• When viewing certain lumens or cavities, it may be advantageous to have more than one imager. Reference is now made to FIG. 2 showing an illustrative schematic side view of an in-vivo imaging device 112 with imagers 118, 118′ at both ends or proximal to both ends 114, 114′, located behind respective viewing windows 120, 120′ in accordance with embodiments of the present invention. Each imager 118, 118′ has associated illumination sources 122, 122′ and an associated optical system 124, 124′. In FIG. 3, various electrical and electronic devices (shorn in FIG. 1 as, battery 26, processor 28, transceiver 30 and antenna 32) are not shown for the sake of clarity. Having imagers 118, 118′ at both ends of the in-vivo imaging device 12 allows it to capture images in both forward and rearward directions, relative to the direction of motion, as it traverses the gastrointestinal tract or other body lumens.
  • Reference is now made to FIG. 3 showing an illustrative schematic side view of an in-vivo imaging device 212 with imagers 218, 218′ at both ends or proximal to both ends, located behind respective viewing windows 220, 220′ and with imagers 218″ located behind the central cylindrical portion 216, which also forms a viewing window, in accordance with embodiments of the present invention. Each imager 218, 218′, 218″ has associated illumination sources 222, 222′, 222″ and an associated optical system 224, 224′, 224″ In FIG. 3, as in FIG. 2, various electrical and electronic devices (shown in FIG. 1 as, battery 26, processor 28, transceiver 30 and antenna 32) are not shown for the sake of clarity.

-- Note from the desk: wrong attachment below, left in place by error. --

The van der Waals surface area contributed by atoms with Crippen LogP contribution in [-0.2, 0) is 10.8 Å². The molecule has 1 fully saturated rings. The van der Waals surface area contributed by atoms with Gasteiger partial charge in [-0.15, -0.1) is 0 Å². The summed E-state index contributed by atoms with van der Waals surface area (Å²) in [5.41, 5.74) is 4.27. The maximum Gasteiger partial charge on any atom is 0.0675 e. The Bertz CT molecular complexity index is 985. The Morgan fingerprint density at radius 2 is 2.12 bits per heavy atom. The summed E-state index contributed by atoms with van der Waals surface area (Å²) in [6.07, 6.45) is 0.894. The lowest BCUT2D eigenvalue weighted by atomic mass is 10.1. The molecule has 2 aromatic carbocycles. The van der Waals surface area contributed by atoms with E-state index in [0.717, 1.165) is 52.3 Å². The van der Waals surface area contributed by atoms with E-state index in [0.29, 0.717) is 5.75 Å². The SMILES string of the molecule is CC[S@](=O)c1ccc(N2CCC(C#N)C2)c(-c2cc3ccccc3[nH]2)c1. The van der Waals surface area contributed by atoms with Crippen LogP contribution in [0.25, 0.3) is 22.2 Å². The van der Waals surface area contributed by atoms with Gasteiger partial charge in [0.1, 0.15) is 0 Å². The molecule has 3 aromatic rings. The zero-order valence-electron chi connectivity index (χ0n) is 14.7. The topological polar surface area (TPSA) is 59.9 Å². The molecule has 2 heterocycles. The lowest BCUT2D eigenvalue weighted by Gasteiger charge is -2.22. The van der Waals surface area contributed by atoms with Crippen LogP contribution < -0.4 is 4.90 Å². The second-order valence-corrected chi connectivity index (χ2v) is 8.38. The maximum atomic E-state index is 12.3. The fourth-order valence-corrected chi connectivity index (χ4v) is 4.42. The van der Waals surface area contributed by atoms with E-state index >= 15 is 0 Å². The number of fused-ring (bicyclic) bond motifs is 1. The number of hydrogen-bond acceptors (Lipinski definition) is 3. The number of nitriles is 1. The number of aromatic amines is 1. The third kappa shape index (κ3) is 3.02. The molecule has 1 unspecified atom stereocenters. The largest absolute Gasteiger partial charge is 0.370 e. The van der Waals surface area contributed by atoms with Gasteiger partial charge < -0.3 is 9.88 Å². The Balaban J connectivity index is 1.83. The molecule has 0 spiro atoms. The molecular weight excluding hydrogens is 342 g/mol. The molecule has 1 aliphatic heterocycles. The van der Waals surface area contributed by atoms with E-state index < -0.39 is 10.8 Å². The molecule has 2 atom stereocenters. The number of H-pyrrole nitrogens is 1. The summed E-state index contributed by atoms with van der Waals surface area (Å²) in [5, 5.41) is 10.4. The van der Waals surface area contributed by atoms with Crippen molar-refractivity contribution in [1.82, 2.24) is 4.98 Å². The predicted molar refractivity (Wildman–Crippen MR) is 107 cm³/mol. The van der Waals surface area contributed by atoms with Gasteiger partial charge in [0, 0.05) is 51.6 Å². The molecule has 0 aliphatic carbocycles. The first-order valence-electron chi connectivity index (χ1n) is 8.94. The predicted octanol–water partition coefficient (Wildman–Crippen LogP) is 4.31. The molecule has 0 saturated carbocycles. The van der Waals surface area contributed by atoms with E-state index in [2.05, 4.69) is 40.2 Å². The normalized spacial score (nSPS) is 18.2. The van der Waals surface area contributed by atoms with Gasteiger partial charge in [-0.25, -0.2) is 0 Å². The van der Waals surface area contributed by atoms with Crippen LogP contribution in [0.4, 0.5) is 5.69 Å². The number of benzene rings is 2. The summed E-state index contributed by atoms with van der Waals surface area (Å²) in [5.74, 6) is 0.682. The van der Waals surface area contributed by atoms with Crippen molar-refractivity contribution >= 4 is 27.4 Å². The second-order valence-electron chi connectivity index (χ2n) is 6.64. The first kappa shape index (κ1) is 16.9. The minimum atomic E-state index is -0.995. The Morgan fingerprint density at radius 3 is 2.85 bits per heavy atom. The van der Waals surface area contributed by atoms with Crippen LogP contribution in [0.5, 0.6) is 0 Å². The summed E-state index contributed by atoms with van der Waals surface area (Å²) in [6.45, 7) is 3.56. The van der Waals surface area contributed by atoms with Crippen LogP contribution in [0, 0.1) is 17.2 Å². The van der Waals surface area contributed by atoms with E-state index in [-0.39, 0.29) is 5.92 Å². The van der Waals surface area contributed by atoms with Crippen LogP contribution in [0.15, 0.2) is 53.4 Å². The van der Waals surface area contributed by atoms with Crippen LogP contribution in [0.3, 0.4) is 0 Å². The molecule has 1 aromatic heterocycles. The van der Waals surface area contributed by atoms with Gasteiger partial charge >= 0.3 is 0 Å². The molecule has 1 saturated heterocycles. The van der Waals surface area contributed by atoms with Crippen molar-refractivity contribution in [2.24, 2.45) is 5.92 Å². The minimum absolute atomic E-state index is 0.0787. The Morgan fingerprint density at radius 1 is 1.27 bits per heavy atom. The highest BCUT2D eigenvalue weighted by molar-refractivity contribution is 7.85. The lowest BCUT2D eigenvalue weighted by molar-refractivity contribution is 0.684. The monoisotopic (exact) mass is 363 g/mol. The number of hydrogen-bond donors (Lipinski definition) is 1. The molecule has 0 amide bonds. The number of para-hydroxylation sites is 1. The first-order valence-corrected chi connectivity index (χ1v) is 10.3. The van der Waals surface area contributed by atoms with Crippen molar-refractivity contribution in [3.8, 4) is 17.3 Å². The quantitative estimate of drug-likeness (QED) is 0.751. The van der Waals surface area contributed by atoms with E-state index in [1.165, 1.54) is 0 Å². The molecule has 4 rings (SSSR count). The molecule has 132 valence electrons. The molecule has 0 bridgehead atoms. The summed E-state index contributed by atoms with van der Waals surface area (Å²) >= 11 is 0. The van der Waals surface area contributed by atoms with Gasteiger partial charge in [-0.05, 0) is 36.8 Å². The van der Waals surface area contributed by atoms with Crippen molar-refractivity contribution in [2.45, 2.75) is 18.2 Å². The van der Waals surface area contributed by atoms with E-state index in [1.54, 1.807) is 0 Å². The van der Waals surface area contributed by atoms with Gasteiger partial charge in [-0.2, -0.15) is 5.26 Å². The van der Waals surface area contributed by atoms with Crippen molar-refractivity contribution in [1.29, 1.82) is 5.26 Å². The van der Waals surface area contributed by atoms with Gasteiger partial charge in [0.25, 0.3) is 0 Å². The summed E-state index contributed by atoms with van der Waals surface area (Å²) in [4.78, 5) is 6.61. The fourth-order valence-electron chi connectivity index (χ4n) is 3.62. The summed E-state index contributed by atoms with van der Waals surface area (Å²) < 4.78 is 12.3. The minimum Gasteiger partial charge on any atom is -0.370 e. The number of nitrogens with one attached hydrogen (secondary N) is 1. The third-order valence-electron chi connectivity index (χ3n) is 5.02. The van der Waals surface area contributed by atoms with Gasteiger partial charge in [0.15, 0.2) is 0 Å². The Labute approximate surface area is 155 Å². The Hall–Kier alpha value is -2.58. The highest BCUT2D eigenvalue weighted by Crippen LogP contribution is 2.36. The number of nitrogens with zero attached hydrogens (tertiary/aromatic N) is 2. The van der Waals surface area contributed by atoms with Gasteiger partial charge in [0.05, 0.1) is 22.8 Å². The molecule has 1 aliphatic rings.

• Reference is now made to FIG. 4, which is a schematic diagram showing the electrical connections between four imagers 318 and a processor 328, according to some embodiments of the present invention. Four imagers have been chosen for convenience of illustration only. The number of imagers is not limited to four and can be substantially any number. The imagers 318 and the processor 328 may be located in an in-vivo imaging device, such as the in-vivo imaging devices 12, 112, 212 described herein and may be spatially distributed inside the in-vivo imaging device in any desired manner.